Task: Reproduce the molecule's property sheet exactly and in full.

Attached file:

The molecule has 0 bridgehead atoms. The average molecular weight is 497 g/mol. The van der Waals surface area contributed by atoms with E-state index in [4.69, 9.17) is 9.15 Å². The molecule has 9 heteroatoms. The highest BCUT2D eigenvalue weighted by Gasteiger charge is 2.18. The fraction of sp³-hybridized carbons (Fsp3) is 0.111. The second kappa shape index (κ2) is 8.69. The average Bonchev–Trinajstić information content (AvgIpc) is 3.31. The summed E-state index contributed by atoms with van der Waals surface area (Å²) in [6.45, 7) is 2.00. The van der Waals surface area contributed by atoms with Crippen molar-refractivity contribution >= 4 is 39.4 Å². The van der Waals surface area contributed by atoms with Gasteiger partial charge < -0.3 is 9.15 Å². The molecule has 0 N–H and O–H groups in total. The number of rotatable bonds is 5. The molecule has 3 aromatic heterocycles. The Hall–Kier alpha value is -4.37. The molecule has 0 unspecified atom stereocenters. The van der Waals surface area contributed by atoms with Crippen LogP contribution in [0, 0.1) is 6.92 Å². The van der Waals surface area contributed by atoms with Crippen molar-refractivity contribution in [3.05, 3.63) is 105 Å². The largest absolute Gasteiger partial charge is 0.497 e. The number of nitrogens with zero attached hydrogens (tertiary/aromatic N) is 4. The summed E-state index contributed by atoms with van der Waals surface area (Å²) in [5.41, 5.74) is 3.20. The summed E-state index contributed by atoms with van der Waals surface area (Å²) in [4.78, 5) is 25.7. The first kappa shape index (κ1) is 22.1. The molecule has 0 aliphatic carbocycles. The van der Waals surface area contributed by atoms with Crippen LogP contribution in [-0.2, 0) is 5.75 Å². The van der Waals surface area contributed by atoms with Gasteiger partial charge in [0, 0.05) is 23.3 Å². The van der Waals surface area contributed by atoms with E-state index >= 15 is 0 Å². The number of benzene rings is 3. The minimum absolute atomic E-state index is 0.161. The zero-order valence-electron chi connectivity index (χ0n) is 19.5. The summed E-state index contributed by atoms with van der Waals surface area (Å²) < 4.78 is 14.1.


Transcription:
The molecule has 0 bridgehead atoms. The average molecular weight is 497 g/mol. The van der Waals surface area contributed by atoms with E-state index in [4.69, 9.17) is 9.15 Å². The molecule has 9 heteroatoms. The highest BCUT2D eigenvalue weighted by Gasteiger charge is 2.18. The fraction of sp³-hybridized carbons (Fsp3) is 0.111. The second kappa shape index (κ2) is 8.69. The average Bonchev–Trinajstić information content (AvgIpc) is 3.31. The summed E-state index contributed by atoms with van der Waals surface area (Å²) in [6.45, 7) is 2.00. The van der Waals surface area contributed by atoms with Crippen molar-refractivity contribution >= 4 is 39.4 Å². The van der Waals surface area contributed by atoms with Gasteiger partial charge < -0.3 is 9.15 Å². The molecule has 0 N–H and O–H groups in total. The number of rotatable bonds is 5. The molecule has 3 aromatic heterocycles. The Hall–Kier alpha value is -4.37. The molecule has 0 unspecified atom stereocenters. The van der Waals surface area contributed by atoms with Crippen LogP contribution in [0, 0.1) is 6.92 Å². The van der Waals surface area contributed by atoms with Crippen molar-refractivity contribution in [3.05, 3.63) is 105 Å². The largest absolute Gasteiger partial charge is 0.497 e. The number of nitrogens with zero attached hydrogens (tertiary/aromatic N) is 4. The summed E-state index contributed by atoms with van der Waals surface area (Å²) in [5.41, 5.74) is 3.20. The summed E-state index contributed by atoms with van der Waals surface area (Å²) in [4.78, 5) is 25.7. The first kappa shape index (κ1) is 22.1. The molecule has 0 aliphatic carbocycles. The van der Waals surface area contributed by atoms with Crippen LogP contribution in [-0.2, 0) is 5.75 Å². The van der Waals surface area contributed by atoms with Gasteiger partial charge in [0, 0.05) is 23.3 Å². The van der Waals surface area contributed by atoms with E-state index >= 15 is 0 Å². The number of benzene rings is 3. The minimum absolute atomic E-state index is 0.161. The zero-order valence-electron chi connectivity index (χ0n) is 19.5. The summed E-state index contributed by atoms with van der Waals surface area (Å²) < 4.78 is 14.1.